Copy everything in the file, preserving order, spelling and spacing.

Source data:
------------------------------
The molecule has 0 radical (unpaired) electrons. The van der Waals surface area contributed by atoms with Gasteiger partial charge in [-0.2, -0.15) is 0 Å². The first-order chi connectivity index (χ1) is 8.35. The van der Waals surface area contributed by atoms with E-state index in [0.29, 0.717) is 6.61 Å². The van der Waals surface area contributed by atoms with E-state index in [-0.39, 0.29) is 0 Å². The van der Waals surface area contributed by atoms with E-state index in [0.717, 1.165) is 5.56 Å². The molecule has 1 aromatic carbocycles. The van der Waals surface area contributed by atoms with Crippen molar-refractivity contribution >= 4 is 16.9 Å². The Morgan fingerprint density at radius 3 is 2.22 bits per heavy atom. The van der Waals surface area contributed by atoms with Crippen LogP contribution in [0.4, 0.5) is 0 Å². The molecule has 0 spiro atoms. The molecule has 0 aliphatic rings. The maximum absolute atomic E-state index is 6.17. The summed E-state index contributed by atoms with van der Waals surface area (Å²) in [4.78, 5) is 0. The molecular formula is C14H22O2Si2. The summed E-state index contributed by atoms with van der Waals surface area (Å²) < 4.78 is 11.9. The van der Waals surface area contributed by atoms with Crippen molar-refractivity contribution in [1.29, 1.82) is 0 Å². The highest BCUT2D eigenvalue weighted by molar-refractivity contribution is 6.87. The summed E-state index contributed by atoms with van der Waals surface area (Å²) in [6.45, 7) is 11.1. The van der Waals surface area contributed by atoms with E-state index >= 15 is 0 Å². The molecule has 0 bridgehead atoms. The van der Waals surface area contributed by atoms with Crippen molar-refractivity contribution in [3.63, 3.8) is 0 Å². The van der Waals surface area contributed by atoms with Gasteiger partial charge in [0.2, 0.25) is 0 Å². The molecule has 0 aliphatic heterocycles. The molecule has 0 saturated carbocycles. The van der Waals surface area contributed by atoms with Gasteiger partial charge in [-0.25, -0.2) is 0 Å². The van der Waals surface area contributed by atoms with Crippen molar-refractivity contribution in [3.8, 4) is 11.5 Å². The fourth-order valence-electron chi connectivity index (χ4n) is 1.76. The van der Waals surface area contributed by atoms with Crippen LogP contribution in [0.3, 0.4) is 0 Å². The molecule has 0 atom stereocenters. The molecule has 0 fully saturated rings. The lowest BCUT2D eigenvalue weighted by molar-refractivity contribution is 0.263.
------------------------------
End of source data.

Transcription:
The molecule has 0 radical (unpaired) electrons. The van der Waals surface area contributed by atoms with Gasteiger partial charge in [-0.2, -0.15) is 0 Å². The first-order chi connectivity index (χ1) is 8.35. The van der Waals surface area contributed by atoms with E-state index in [0.29, 0.717) is 6.61 Å². The van der Waals surface area contributed by atoms with E-state index in [-0.39, 0.29) is 0 Å². The van der Waals surface area contributed by atoms with E-state index in [0.717, 1.165) is 5.56 Å². The molecule has 1 aromatic carbocycles. The van der Waals surface area contributed by atoms with Crippen molar-refractivity contribution >= 4 is 16.9 Å². The Morgan fingerprint density at radius 3 is 2.22 bits per heavy atom. The van der Waals surface area contributed by atoms with Crippen LogP contribution in [0.4, 0.5) is 0 Å². The molecule has 0 spiro atoms. The molecule has 0 aliphatic rings. The maximum absolute atomic E-state index is 6.17. The summed E-state index contributed by atoms with van der Waals surface area (Å²) in [4.78, 5) is 0. The molecular formula is C14H22O2Si2. The summed E-state index contributed by atoms with van der Waals surface area (Å²) < 4.78 is 11.9. The van der Waals surface area contributed by atoms with Crippen molar-refractivity contribution in [1.29, 1.82) is 0 Å². The highest BCUT2D eigenvalue weighted by molar-refractivity contribution is 6.87. The summed E-state index contributed by atoms with van der Waals surface area (Å²) in [6.45, 7) is 11.1. The van der Waals surface area contributed by atoms with E-state index >= 15 is 0 Å². The molecule has 0 bridgehead atoms. The van der Waals surface area contributed by atoms with Crippen molar-refractivity contribution in [3.63, 3.8) is 0 Å². The van der Waals surface area contributed by atoms with Gasteiger partial charge in [0.2, 0.25) is 0 Å². The molecule has 0 aliphatic heterocycles. The molecule has 0 saturated carbocycles. The van der Waals surface area contributed by atoms with Gasteiger partial charge in [-0.25, -0.2) is 0 Å². The van der Waals surface area contributed by atoms with Crippen molar-refractivity contribution in [3.8, 4) is 11.5 Å². The fourth-order valence-electron chi connectivity index (χ4n) is 1.76. The van der Waals surface area contributed by atoms with Crippen LogP contribution in [0.3, 0.4) is 0 Å². The molecule has 0 atom stereocenters. The molecule has 0 fully saturated rings. The lowest BCUT2D eigenvalue weighted by molar-refractivity contribution is 0.263.